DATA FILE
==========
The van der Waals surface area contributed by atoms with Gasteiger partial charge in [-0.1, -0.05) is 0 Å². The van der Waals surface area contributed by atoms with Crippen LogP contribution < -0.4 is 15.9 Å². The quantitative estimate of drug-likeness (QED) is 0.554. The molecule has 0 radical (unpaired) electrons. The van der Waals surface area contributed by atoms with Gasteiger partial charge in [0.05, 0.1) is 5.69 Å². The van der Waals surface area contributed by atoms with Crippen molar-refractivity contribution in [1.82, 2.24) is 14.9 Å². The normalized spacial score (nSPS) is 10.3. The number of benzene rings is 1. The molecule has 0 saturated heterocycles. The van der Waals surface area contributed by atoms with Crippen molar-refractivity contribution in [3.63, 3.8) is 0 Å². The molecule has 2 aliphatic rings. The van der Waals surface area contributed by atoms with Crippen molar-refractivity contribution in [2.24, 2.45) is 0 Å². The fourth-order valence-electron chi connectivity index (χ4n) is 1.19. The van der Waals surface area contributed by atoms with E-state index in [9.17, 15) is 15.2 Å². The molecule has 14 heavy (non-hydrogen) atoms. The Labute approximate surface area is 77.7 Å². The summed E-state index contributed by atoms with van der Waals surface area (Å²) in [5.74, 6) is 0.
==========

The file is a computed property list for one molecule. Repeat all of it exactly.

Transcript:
The van der Waals surface area contributed by atoms with Gasteiger partial charge in [-0.1, -0.05) is 0 Å². The van der Waals surface area contributed by atoms with Crippen LogP contribution < -0.4 is 15.9 Å². The quantitative estimate of drug-likeness (QED) is 0.554. The molecule has 0 radical (unpaired) electrons. The van der Waals surface area contributed by atoms with Gasteiger partial charge in [0.05, 0.1) is 5.69 Å². The van der Waals surface area contributed by atoms with Crippen molar-refractivity contribution in [1.82, 2.24) is 14.9 Å². The normalized spacial score (nSPS) is 10.3. The number of benzene rings is 1. The molecule has 0 saturated heterocycles. The van der Waals surface area contributed by atoms with Crippen molar-refractivity contribution in [3.63, 3.8) is 0 Å². The molecule has 2 aliphatic rings. The van der Waals surface area contributed by atoms with Crippen molar-refractivity contribution in [2.24, 2.45) is 0 Å². The fourth-order valence-electron chi connectivity index (χ4n) is 1.19. The van der Waals surface area contributed by atoms with E-state index in [9.17, 15) is 15.2 Å². The molecule has 14 heavy (non-hydrogen) atoms. The Labute approximate surface area is 77.7 Å². The summed E-state index contributed by atoms with van der Waals surface area (Å²) in [5.74, 6) is 0.